The short version: Neural Network Exhibits Social Behaviour

At each step a neural network receives inputs for navigating its world, finding food, avoiding competitors, and outputs indicate the heading for the next step it wants to take. They evolve via a genetic algorithm employing roulette wheel selection which ensures that the most successful will contribute more of their genes (the synaptic weights) to the next generation.

However, with nothing more than these inputs, it is inevitable that the organisms will tend to pile up in places, finding themselves all in pursuit of the same remaining piece of food in a given local, then all piled atop one another going on to the next.

To discourage the organisms from clumping up, a rule is made that they would derive no nutrition from any food eaten in the near presence of a competitor. This sets up an imperative to develop strategies to avoid neighbours when eating in order to be successful.

The neural network then is given an extra input that is only signaled when there is contention over a particle of food.

This in itself may not be very useful. A discovery was made that if each participant was assigned an arbitrary identity, they spontaneously developed a protocol to enable them to take turns, in effect over the long run, when a piece of food was in contention. Then the identity becomes the signal to indicate contention.

To allow the network to develop a protocol, a tri-state concept of "Handedness" was adopted as a label to distinguish one organism from another during an encounter. Each organism is arbitrarily assigned either "Right-handedness" or "Left-handedness" at the start of each generation, and there are equal numbers of each. Then as they navigate about the world and encountered competitors, if it happened that they were both the same handedness at the moment of encounter, the first to arrive upon the scene is changed to be the opposite handedness of the other.

These organisms have no memory and would never know their identity was different one moment to the next. They could, however, carry with them at all times a repertoire of different behaviours that could be triggered for either identity as reported on the neural input.

Since there are an endless number of encounters during a round, this assured that in the end any organism spends an approximately equal amount of time being labeled as either handedness.

If there was no conflict over a piece of food, this input for current identity was set to zero. If there was a conflict, where a organism and its neighbour both happen to find themselves headed for the same morsel, the organism's current handedness was input as 1 for "Left-handed" or -1 for "Right-handed". Thus there were three possible states: Left-handed, Right-handed, and non-signaled (zero).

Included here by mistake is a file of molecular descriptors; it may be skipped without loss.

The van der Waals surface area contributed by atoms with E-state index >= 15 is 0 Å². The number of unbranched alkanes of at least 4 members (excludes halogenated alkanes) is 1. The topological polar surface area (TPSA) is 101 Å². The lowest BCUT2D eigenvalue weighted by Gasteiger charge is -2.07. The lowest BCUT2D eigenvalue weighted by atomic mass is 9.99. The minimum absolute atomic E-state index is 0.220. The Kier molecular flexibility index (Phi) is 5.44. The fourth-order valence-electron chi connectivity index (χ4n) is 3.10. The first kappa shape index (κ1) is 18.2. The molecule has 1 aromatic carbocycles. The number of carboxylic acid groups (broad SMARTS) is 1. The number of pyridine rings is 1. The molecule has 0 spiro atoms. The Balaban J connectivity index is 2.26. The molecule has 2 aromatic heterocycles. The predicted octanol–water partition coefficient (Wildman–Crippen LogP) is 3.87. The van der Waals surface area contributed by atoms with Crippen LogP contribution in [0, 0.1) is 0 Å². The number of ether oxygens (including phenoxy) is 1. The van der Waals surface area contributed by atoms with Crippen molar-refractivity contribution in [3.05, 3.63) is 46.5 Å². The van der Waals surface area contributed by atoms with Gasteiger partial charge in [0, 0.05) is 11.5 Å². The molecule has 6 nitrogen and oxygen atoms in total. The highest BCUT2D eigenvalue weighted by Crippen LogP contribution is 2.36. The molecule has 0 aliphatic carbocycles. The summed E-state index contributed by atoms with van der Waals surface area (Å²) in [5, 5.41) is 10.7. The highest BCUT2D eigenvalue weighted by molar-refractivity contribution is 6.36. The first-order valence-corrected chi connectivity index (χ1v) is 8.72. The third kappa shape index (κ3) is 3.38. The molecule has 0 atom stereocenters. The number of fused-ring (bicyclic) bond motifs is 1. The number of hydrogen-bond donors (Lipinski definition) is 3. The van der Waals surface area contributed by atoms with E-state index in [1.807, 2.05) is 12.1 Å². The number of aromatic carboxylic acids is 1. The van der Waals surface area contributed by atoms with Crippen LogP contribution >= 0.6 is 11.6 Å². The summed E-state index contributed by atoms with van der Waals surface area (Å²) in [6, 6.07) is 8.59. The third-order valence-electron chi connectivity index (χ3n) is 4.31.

Then any given interaction always involved a right-handed organism and a left-handed organism. Each organism could decide how that interaction should play out based on its current handedness if it so chose, but they are given no hint as to what they should do.

In several experiments some colonies developed a protocol of their own initiative within a few hundred generations, whereby right-handed organisms would consistently defer to left-handers, backing off and allowing the competitor to take the food. Other colonies developed the opposite protocol with equal probability. Then it can be seen that since each organism spends an approximately equal amount of time being right-handed or left-handed, in the end all will eat without conflict.

In some colonies, no protocol ever developed, resulting in organisms that were always squabbling over food. These colonies scored significantly lower than civilized colonies.

I conducted a final experiment with the two input model where no longer was the identity input set to zero when there was no contention, and therefore handedness no longer served as an alert to contention. As the organisms wandered about the world, all they ever knew was the direction to the nearest food particle and their handedness of the moment. Even under this condition they developed a protocol, though the reward was small - 20 to 30 points above what they had achieved without any protocol. However, the reduction of variability of the group scores could clearly be seen in the smoothing of the learning curve.

It is hypothesised that give and take behaviour begins as a genetic defect for the individual(s) that happens to be beneficial to the genome as a whole.